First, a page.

Jill Abramson — the former executive editor of the New York Times whose unceremonious firing earlier this year was rumored to have been caused by a dispute over salary inequalities (and/or just plain ol' insidious sexism) — has given her first magazine interview since losing her job. It is with Cosmopolitan.
Contained within the article preview on Cosmo.com are several inspirational/badass/tender nuggets. Abramson tactfully dances around the question of whether she thinks internalized sexism — the idea that she was too "brusque" as a woman-editor — contributed to her termination:
What [New York Times publisher] Arthur Sulzberger Jr. has said publicly is that he had problems with my management style. The whole issue of how women's management styles are viewed is an incredibly interesting subject. In some ways, the reaction was much bigger when Politico ran this hatchet job on me [the profile by Dylan Byers called her "stubborn," "condescending," and "uncaring"].
She also discusses the fact that she cried after said hatchet job (a fact that some people had difficulty processing):
I did cry after reading [that] article about me in Politico. I don't regret admitting I did. The reason I wanted to do this interview is that I think it is important to try to speak very candidly to young women. The most important advice I would still give — and it may seem crazy because I did lose this job I really loved — you have to be an authentic person. I did cry. That is my authentic first reaction. I don't regret sharing that.
My advice on getting a raise is what everybody's advice is: to become a confident negotiator, but that is so hard. My admiration for women who are good at that is unbridled. Women in general have a harder time talking about money with their bosses. It's part of that syndrome, like you're so lucky just to have the job. Sheryl Sandberg has written very brilliantly about this in Lean In and in her TED talk. Men never chalk up their success to luck but women often do.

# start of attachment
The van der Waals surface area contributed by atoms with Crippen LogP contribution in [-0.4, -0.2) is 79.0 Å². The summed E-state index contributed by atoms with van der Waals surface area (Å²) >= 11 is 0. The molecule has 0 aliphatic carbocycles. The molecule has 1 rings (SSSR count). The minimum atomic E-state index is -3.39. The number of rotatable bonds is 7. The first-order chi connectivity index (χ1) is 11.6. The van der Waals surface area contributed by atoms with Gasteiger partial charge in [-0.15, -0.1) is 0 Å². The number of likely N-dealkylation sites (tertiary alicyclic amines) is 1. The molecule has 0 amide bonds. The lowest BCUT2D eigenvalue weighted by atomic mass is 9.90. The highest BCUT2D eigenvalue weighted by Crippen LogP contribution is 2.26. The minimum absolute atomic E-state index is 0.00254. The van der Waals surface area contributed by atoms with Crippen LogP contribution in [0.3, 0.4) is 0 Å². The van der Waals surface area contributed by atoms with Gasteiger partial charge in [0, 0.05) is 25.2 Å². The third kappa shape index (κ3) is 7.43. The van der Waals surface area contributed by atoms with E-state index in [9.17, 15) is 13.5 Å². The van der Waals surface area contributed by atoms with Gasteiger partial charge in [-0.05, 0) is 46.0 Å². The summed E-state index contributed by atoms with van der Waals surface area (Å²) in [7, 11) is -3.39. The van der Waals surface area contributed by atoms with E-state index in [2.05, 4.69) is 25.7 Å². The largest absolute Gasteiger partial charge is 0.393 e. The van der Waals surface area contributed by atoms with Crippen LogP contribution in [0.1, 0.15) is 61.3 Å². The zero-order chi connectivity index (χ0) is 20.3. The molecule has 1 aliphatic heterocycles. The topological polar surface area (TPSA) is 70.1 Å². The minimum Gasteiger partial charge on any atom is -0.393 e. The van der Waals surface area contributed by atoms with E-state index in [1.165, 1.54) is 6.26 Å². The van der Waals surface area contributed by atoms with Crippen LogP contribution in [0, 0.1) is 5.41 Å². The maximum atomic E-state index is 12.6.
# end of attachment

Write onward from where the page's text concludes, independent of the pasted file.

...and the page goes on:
She's also not at all ashamed that she was fired from her position:
Is it hard to say I was fired? No. I've said it about 20 times, and it's not. I was in fact insistent that that be publicly clear because I was not ashamed of that. And I don't think young women — it's hard, I know — they should not feel stigmatized if they are fired. Especially in this economy people are fired right and left for arbitrary reasons, and there are sometimes forces beyond your control.
My favorite parts, though, are the quotes in which she talks about women supporting each other. "If there is a silver lining [to the Politico piece], it was the giant reaction from other women journalists," she recalls. "These women editors at the Chicago Tribune, who I have never met, sent me flowers after that article." Similarly: after her firing, she says, there was a large thread about her on TheLi.st, an email group of women in their 20s and 30s, which she liked. "TheLi.sters called me a badass, which is a cool thing in their view," says Abramson. "And I'm like, 'I am!' But, you know, it's a little dangerous to be a badass."
In the same vein, she also talks about making the Times masthead half-female for the first time in the paper's history: "It was because [the women I hired] were great and they deserved it. I am totally proud of that. A couple of times I had to explain that to men. I think there was some surprise at the speed at which some women got promoted." Right. It's important to recognize that hiring and promoting more women isn't just about fulfilling some quota. It's about making sure that a multiplicity of voices are represented and ensuring that women with talent have the same opportunities as their male counterparts. As far as I'm concerned, helping other women succeed in a male-dominated field is by far most badass thing a female executive can do.
You can read the rest of the interview here, which I highly recommend. (It contains a photo of her puppy, if you need convincing.)
Image via Getty.